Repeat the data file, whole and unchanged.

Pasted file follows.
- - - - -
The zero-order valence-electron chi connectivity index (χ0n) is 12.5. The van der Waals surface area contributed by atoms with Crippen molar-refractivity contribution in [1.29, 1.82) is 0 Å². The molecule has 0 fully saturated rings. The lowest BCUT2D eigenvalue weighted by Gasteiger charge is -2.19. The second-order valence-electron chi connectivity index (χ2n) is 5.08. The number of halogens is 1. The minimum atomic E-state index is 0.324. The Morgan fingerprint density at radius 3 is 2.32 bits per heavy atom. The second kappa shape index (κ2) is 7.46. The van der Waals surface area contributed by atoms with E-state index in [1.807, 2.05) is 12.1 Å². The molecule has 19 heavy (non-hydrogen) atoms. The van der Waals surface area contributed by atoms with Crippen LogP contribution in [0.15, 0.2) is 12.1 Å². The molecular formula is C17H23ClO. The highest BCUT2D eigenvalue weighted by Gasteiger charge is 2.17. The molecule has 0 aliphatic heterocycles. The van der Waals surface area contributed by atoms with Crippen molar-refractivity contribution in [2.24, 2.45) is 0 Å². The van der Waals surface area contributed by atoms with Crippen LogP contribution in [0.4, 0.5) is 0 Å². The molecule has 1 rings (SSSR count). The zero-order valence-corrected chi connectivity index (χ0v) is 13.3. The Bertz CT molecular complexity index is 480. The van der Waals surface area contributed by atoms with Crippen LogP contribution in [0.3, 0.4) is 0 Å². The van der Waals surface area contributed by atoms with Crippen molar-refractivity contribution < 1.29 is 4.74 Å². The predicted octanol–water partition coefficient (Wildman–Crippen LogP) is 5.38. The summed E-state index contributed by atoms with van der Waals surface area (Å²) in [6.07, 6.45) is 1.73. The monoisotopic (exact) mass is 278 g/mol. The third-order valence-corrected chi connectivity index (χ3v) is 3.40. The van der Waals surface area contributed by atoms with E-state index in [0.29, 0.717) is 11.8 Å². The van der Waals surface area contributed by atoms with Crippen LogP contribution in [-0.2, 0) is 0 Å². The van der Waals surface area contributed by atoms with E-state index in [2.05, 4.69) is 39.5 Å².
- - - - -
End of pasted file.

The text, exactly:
The zero-order valence-electron chi connectivity index (χ0n) is 12.5. The van der Waals surface area contributed by atoms with Crippen molar-refractivity contribution in [1.29, 1.82) is 0 Å². The molecule has 0 fully saturated rings. The lowest BCUT2D eigenvalue weighted by Gasteiger charge is -2.19. The second-order valence-electron chi connectivity index (χ2n) is 5.08. The number of halogens is 1. The minimum atomic E-state index is 0.324. The Morgan fingerprint density at radius 3 is 2.32 bits per heavy atom. The second kappa shape index (κ2) is 7.46. The van der Waals surface area contributed by atoms with E-state index in [1.807, 2.05) is 12.1 Å². The molecule has 19 heavy (non-hydrogen) atoms. The van der Waals surface area contributed by atoms with Crippen LogP contribution in [0.15, 0.2) is 12.1 Å². The molecular formula is C17H23ClO. The highest BCUT2D eigenvalue weighted by Gasteiger charge is 2.17. The molecule has 0 aliphatic heterocycles. The van der Waals surface area contributed by atoms with Crippen molar-refractivity contribution in [2.24, 2.45) is 0 Å². The van der Waals surface area contributed by atoms with Crippen LogP contribution in [0.4, 0.5) is 0 Å². The molecule has 1 rings (SSSR count). The zero-order valence-corrected chi connectivity index (χ0v) is 13.3. The Bertz CT molecular complexity index is 480. The van der Waals surface area contributed by atoms with Crippen LogP contribution in [0.3, 0.4) is 0 Å². The van der Waals surface area contributed by atoms with Crippen molar-refractivity contribution < 1.29 is 4.74 Å². The predicted octanol–water partition coefficient (Wildman–Crippen LogP) is 5.38. The summed E-state index contributed by atoms with van der Waals surface area (Å²) in [6.07, 6.45) is 1.73. The monoisotopic (exact) mass is 278 g/mol. The third-order valence-corrected chi connectivity index (χ3v) is 3.40. The van der Waals surface area contributed by atoms with E-state index in [0.29, 0.717) is 11.8 Å². The van der Waals surface area contributed by atoms with Crippen LogP contribution in [-0.2, 0) is 0 Å². The van der Waals surface area contributed by atoms with E-state index in [2.05, 4.69) is 39.5 Å².